從來記載並に報告された日本産Cancellaria中化石として見出されるものに就きて, 整理を試みて得た結果を記したものである。次の11種及び1亞種が化石として日本に産出すると認められる。即ち C. hukusimana NOMURA and HATAT, 1936 C. kobayashii (YOKOYAMA), 1927 C. kurodai (MAKIYAMA), 1927 C. limata YOKOYAMA, 1928 C. macrospira ADAMS and REEVE, 1850 C. nodulifera SOWERBY, 1855 C. pristina (YOKOYAMA), 1923 C. reeveana CROSSE, 1863 C. reeveana, laticosta, LÖBBECKE, 1887 C. spengleriana, DESITAYES, 1830 C. taiwa, nensis NOMURA, 1935 C. thomasiana CROSSE, 1861 尚ほ朝鮮産新種Cancellaria tyosenensis HATAI and NISIYAMAを見出した。 尚ほ筆者等の1人畑井が先般略ゝ同様な方法で得た日本産化石Dosiniaの結果とCancellariaの夫れとの相違黙及び類似點, 並にその點等の依って來ると思はれる原因等に關して論じたものであり, Dosiniaに比してCancellariaは個體数並種數に於て遙かに劣勢なことは著しいことである。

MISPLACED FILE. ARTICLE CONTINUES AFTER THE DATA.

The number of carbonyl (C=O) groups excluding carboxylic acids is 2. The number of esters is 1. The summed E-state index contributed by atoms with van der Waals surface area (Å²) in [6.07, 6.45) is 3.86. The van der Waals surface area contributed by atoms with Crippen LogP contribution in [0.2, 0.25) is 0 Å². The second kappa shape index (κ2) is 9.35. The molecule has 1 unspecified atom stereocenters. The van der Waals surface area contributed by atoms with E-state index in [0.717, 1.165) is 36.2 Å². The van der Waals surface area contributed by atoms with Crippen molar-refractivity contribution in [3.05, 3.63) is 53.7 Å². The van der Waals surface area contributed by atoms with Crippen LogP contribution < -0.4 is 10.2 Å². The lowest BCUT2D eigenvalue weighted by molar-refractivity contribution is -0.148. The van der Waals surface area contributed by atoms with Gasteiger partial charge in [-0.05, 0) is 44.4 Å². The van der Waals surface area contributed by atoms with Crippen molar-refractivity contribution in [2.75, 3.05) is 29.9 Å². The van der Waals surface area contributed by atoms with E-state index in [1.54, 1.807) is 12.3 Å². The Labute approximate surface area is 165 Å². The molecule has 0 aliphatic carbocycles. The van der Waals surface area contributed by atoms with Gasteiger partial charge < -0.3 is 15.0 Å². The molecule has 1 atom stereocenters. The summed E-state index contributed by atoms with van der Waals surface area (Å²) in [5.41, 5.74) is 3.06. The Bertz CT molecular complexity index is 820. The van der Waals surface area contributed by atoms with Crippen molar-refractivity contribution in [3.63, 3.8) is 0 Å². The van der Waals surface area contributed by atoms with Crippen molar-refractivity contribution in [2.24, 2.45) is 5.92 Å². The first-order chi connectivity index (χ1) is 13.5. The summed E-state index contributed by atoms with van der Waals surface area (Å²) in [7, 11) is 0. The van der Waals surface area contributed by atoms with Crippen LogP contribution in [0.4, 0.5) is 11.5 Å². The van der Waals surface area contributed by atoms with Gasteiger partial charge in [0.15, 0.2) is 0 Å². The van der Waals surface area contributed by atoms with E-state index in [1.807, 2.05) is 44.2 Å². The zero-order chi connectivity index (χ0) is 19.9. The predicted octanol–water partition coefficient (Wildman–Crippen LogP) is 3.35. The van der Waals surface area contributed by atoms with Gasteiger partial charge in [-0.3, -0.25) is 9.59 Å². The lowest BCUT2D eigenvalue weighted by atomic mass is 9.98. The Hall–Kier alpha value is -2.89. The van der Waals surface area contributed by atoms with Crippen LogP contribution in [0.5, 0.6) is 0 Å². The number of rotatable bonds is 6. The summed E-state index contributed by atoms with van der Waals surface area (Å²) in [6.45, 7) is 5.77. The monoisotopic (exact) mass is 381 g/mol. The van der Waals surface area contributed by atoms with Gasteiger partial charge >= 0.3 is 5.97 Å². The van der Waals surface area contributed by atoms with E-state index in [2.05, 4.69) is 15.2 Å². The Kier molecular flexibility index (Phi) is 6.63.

The Nobe river takes its rise in the Nokogiri Mountain and flows into the Sinano river. The town of Oziya lies approximately 2 km. southwest of the mouth of the Nobe Along this valley, there are good exposures of the Tertiary sediments which constitute the Higasiyama Oil Field. Figure 1 shows a geological section along the valley. With the object of making a study of the variation in the micro-fauna, twenty samples containing foraminiferal fossils were collected along the valley. Of those twenty samples, two were collected from the Siroiwa Bed, one from the Usigakubi Bed, fourteen from the Ifigasiyama Bed, and three from the Araya Bed. No fossils were found in the Wanatu Bed within the valley, but the underlying sediments contained plentiful micro-fauna. Organisms were found to be most abundant in the more shaly beds. The accompanying chart [Pl. 21 (11)] indicates localities and variations in micro-faunal content and the faunal abundance is shown by symbols on the legend of the chart. Horizontal lines have been drawn between the symbols of abundance in order to aid in recognizing zonal changes, and the dotted lines have been prepared to show the common species found in the Haizume Bed of Nisiyama Oil Field which is correlated to the Siroiwa Bed. of Nisiyama Oil Field which is colleated to the Siroiwa Bed. Table 1 shows the number of families and genera, and the total number of different species, varieties, and indeterminable species in the Siroiwa, Usigakubi, Iligasiyama, and Araya Beds. Table 2 shows the percentage of different species, varieties, and indeterminable species belonging to each family, in relation to the total number of different species, varieties, and indeterminable species in each bed. Figure 2 is a graphic representation of the data in this table. In order to give an idea of the relative abundance of the different families in each bed, a value is assi, ned to each symbol in the accompanying chart:×;=5, Ο=30, Ο= 75, Ο=150. Table 3 shows the percentage of each family in the four beds. Figure 3 is a graphic representation of the data in Table 3.